Tuesday, April 30, 2019

Seen in March & April 

Hawkeye is back in town and with a new haircut. Image via the Movie DB

Some months are actually two months, which is kind of the thing that happens when you get so busy you neglect writing about the stuff you watched and you just watch it instead. While it’s the low season for high brow cinema, it’s high time for highfalutin pop culture like Captain Marvel, Hellboy and Avengers: Endgame.

This is the least offensive image from The Birth of a Nation. Image via the Movie DB

The Birth of a Nation
This is considered a cinematic classic from 1915 that informs the history of cinema from the iconic American forefather of film, D.W. Griffith. It is simultaneously a despicable fiction of the South’s motivations in the American Civil War and a viciously racist depiction of the post-Antebellum South. I found it very difficult to see the historical cinematic value of this film even as it wrote the playbook for technical and storytelling techniques of film making such as establishing shots, cross fade cuts, or fade to black transitions. It’s hard to take this film seriously partly due to the unmitigated horror show of racism on display but also because of the insanely melodramatic acting that was the norm at the time. I’m someone so use to film and television acting which aims to be as natural as possible that even seeing a live theatrical production can sometimes be off-putting (it’s something you have to get used to - the way a stage actor has to project and play to the “back of the house”). Even knowing this context it's hard to not roll your eyes at the contorted features the actors bear as they try to portray emotions such as “bemusement”, “anger” or “love”. The two stand-outs are Lillian Gish and Henry Walthall who appear to be in a parallel universe as their performances are far more nuanced than the ridiculous convulsions of their co-stars. All this being said, this is a difficult film to watch (it’s infuriatingly and unnecessarily long) but at least I can say I saw it so the next time someone mentions it as “important” I can shoot it down effectively. For context I’m also a believer that no one “genius” changes history. Not D.W. Griffith, not Edison, nor even Elon Musk, make a difference. Take for example Newton or Darwin who changed history with their work yet both were really just the first to publish (Calculus in Newton’s case and the theory of evolution in Darwin’s). Over 90% of Edison’s patents were improvements on someone else’s work. I’m not sure if Einstein hadn’t proposed relativity that someone else wouldn’t have come along later with the same idea. So that’s why I can’t really think that Griffith’s importance as an innovator was so important that we have to put up with his run of the mill racism.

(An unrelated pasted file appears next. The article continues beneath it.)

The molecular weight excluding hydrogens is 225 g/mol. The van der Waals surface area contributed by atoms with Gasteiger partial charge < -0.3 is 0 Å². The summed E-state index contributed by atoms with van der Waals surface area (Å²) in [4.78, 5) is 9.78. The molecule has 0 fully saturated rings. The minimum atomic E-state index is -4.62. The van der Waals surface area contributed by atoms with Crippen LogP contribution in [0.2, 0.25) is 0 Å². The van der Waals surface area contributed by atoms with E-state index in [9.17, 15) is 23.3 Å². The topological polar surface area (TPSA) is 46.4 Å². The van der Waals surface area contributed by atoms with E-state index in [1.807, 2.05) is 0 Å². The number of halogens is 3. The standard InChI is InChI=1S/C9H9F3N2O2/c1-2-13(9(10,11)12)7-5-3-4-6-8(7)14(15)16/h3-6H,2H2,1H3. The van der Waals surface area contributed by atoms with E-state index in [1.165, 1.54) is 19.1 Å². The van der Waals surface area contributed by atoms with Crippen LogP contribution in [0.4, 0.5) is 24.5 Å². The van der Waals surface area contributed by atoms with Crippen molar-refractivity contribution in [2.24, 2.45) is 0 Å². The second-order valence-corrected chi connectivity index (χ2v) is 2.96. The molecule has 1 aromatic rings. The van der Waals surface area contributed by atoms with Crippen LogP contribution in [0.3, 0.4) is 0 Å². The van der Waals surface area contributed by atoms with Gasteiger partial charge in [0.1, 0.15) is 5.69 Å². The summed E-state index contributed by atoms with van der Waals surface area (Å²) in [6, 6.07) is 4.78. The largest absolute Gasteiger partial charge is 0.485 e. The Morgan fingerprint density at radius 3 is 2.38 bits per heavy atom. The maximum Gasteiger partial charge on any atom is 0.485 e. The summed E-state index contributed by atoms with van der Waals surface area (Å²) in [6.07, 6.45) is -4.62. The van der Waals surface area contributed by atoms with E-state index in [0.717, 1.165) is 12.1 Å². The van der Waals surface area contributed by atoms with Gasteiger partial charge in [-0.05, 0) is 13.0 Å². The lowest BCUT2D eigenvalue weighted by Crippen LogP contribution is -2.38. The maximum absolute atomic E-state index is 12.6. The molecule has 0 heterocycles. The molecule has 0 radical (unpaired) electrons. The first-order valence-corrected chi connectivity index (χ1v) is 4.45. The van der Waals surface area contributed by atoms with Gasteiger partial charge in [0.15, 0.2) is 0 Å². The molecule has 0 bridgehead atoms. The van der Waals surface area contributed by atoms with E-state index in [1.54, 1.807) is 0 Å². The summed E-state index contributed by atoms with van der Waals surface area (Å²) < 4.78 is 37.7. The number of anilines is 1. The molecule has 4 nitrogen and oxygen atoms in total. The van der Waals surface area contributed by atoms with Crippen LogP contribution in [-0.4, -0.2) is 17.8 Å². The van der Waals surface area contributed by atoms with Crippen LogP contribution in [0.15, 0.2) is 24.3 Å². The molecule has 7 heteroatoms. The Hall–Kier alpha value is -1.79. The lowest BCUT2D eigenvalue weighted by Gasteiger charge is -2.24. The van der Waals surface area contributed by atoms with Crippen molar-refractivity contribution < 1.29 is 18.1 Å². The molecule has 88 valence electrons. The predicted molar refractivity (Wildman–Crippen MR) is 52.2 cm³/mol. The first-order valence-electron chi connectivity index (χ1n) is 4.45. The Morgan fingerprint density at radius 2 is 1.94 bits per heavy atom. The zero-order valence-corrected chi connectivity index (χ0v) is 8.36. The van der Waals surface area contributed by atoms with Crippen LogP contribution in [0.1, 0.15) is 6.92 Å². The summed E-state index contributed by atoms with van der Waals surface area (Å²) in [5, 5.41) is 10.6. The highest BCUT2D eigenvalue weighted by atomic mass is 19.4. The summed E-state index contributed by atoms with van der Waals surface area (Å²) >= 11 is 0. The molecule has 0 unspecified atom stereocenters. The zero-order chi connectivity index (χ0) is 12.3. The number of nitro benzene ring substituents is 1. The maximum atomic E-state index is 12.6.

Blackhawk Down
This movie depicted a failed American mission in war torn Somali when the country was in a state of anarchy due to a multi-faceted civil war. Two Blackhawk helicopters were downed by anti-aircraft guns after trying to extract individuals alleged of war crimes, which left dozens of American marines and rangers stranded and surrounded by hostile locals. The film has an incredible cast of actors who have all gone on to significant careers such that you could never assemble them again. Actors like Josh Hartnett, Ewan McGregor, Tom Sizemore, Eric Bana, William Fichtner, Sam Shepard, Jason Isaacs, Jeremy Piven, Nikolaj Coster-Waldau, Tom Hardy, Orlando Bloom, Ty Burrell… you may not recognize the names but their faces have appeared as leads in everything from Pearl Harbor, Penny Dreadful, Star Wars, Kill Bill, the Hulk, Batman, the Right Stuff, Harry Potter, Game of Thrones, Lord of the Rings and even sit-coms like Modern Family. The casting aside this film captures the madness and fog of war that becomes even worse when mixed with bad decisions, American bravado, and international politics. It also should illustrate that no matter how well armed or big your military is, it is meaningless in urban warfare or without a coherent strategy and strategic partnerships.